The good news is that the interview is also an opportunity for me to test ideas in front of peers and potential collaborators. I can learn from their reactions instead of speculating solipsistically, and their feedback should help me improve not just my interviewing skills but my research approach. I will be valiantly faking it in the meantime, but I hope there will eventually be a long-term improvement in confidence (from interviews, talks, etc.)--or at least an eventual acceptance and end to worry. I wonder too the extent to which not being disciplined about looking confident when talking with peers and labmates might affect my self-perception. I definitely conceal most of my insecurities, but I don't go the whole nine yards (powerful posture, reducing disclaimers 99%, etc).
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polly_mer
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« Reply #36 on: April 08, 2012, 2:02:04 PM »

I wonder too the extent to which not being disciplined about looking confident when talking with peers and labmates might affect my self-perception. I definitely conceal most of my insecurities, but I don't go the whole nine yards (powerful posture, reducing disclaimers 99%, etc).

Why don't you do the things you know you need to do?  That's not snark, but curiosity.  If you know that you are in a status-conscious place where you should bring your A game in appearing confident, what is the benefit to you in purposely being weak?  Examine your assumptions because I can tell you that being strong enough to be rejected for being a b*tch or a steamroller or something is much less disturbing than being weak and being rejected anyway.

For example, you can make disclaimers that don't sound weak.  "This research is in the early stages, so be harsh on it" is a position of strength in a way that "I'm not really sure here, but maybe, it could be, possibly X, based on preliminary data" is not.  

"Tell me what you think about this new idea.  Be brutally honest" is a position of strength in a way that "I've got a wacko idea, but please don't be mean to me because maybe it's not very good" isn't.

Cry in private if you must, but be strong when among people.  Doing that does give strength to be strong with less conscious effort.

Your homework assignment, should you choose to accept it, is to go read biographies of people who are now considered giants in scientific fields, but were not appreciated in their early careers.  Start with people like Maria Goeppert-Mayer and see what being too shy in speaking up does for you.  Compare those biographies to someone like Thomas Edison who is famous in part for trying a bazillion times to refine other people's ideas into commercial items.
« Last Edit: April 08, 2012, 2:03:21 PM by polly_mer » Logged

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diffyq
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« Reply #37 on: April 19, 2012, 7:30:37 AM »

I recommend running out and buying Anna Fels' book Necessary Dreams: Ambition in Women's Changing Lives.  It is about this very dilemma.  It's important to put this in perspective and realize that it's not about you personally.

Done with my first homework assignment (yours next, polly_mer). This is a fantastic book that helps me place my professional development in a more institutional/cultural context. Thank you for recommending it, hegemony. For anyone else reading this thread who's tempted to get the book, I say to go for it.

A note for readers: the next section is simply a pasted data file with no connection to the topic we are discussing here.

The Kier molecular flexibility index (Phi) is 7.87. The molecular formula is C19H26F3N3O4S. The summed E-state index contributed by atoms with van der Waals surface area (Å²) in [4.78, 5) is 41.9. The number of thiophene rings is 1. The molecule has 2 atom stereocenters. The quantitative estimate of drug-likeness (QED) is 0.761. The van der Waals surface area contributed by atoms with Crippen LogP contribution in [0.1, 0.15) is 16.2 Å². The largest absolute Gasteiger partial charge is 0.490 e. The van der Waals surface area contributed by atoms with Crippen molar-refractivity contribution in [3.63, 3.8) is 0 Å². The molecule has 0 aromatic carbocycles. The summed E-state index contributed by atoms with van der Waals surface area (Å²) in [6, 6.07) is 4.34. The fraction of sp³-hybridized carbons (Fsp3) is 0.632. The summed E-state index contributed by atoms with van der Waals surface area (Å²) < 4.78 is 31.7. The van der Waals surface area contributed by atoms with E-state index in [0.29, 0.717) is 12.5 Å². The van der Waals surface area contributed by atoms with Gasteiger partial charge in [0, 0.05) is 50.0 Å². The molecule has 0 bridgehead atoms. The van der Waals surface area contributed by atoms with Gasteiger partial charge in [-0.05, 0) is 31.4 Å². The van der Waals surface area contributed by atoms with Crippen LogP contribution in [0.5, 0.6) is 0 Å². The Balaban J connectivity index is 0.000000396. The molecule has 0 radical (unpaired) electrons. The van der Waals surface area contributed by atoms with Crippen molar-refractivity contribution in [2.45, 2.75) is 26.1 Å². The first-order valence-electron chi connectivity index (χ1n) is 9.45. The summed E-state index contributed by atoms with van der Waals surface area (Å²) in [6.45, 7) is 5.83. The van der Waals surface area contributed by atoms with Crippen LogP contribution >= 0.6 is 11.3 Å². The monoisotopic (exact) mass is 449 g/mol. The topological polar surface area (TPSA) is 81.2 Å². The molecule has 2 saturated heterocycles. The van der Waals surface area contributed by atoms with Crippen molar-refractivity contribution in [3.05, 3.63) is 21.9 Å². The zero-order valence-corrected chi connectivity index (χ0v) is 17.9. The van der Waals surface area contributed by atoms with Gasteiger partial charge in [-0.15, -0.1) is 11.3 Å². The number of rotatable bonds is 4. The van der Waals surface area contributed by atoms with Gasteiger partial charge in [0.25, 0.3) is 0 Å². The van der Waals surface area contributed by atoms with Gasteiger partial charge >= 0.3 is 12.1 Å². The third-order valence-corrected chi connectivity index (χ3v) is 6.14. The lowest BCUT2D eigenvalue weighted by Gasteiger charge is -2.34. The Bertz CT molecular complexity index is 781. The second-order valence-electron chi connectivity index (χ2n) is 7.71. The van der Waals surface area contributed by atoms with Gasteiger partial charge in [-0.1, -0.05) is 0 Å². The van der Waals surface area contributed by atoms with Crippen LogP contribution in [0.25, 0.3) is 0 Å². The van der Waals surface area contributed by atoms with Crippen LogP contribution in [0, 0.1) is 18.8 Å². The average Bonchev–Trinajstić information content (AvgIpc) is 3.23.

Thanks to everyone else for the suggestions here. I've been keeping them with me and using many.

I'm going to start at least thread over in the tenure-track forum to try to attract anecdata on some of the issues raised in the book.
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tinyzombie
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« Reply #38 on: April 19, 2012, 7:41:26 AM »

I think so, Yes. For me it is because I have done it...with no major Greek tragedies occurring. Everyone still has their eyes, I haven't married my father etc.

Therefore, I CAN do it again. 

It's the repetition which deepens the groove in your brain.


This is fabulous.
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diffyq
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« Reply #39 on: April 19, 2012, 7:50:58 AM »

polly_mer asked some nicely nagging questions:

Quote
Why don't you do the things you know you need to do?  That's not snark, but curiosity.  If you know that you are in a status-conscious place where you should bring your A game in appearing confident, what is the benefit to you in purposely being weak?

I've been thinking a lot about these questions. Hypotheses:

1. I feel like a probable failure, so it's not worth the effort.

2. I'm slightly angry at the cliques and politics around me and am in some sense rebelling against them.

3. Psychological inertia. (a) I downplayed accomplishments throughout childhood to fit in. (b) I don't like that people care so much about seemingly superficial accomplishments. [Insert childhood emotional scars.] (c) I worked for a while in another culture where I really had to be deferential and self-deprecating as a female and a foreigner to get anything done at and outside of work. This was before grad school, and I can still feel this mode getting switched on semiconsciously around certain people and in certain situations.

4. Crazy hypothesis: A recent study has demonstrated that women given testosterone are significantly less apt to cooperate in joint tasks where cooperation is to their benefit; the reason they don't is that they're more sure of their opinion. I worry what the psychological effects of my having been on oral contraceptives (which reduce testosterone levels) for ~15 years might be. (http://rspb.royalsocietypublishing.org/content/early/2012/01/27/rspb.2011.2523)

The bottom line is that I'm clearly too scared and not giving myself a fair shot.
« Last Edit: April 19, 2012, 7:56:54 AM by diffyq » Logged

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polly_mer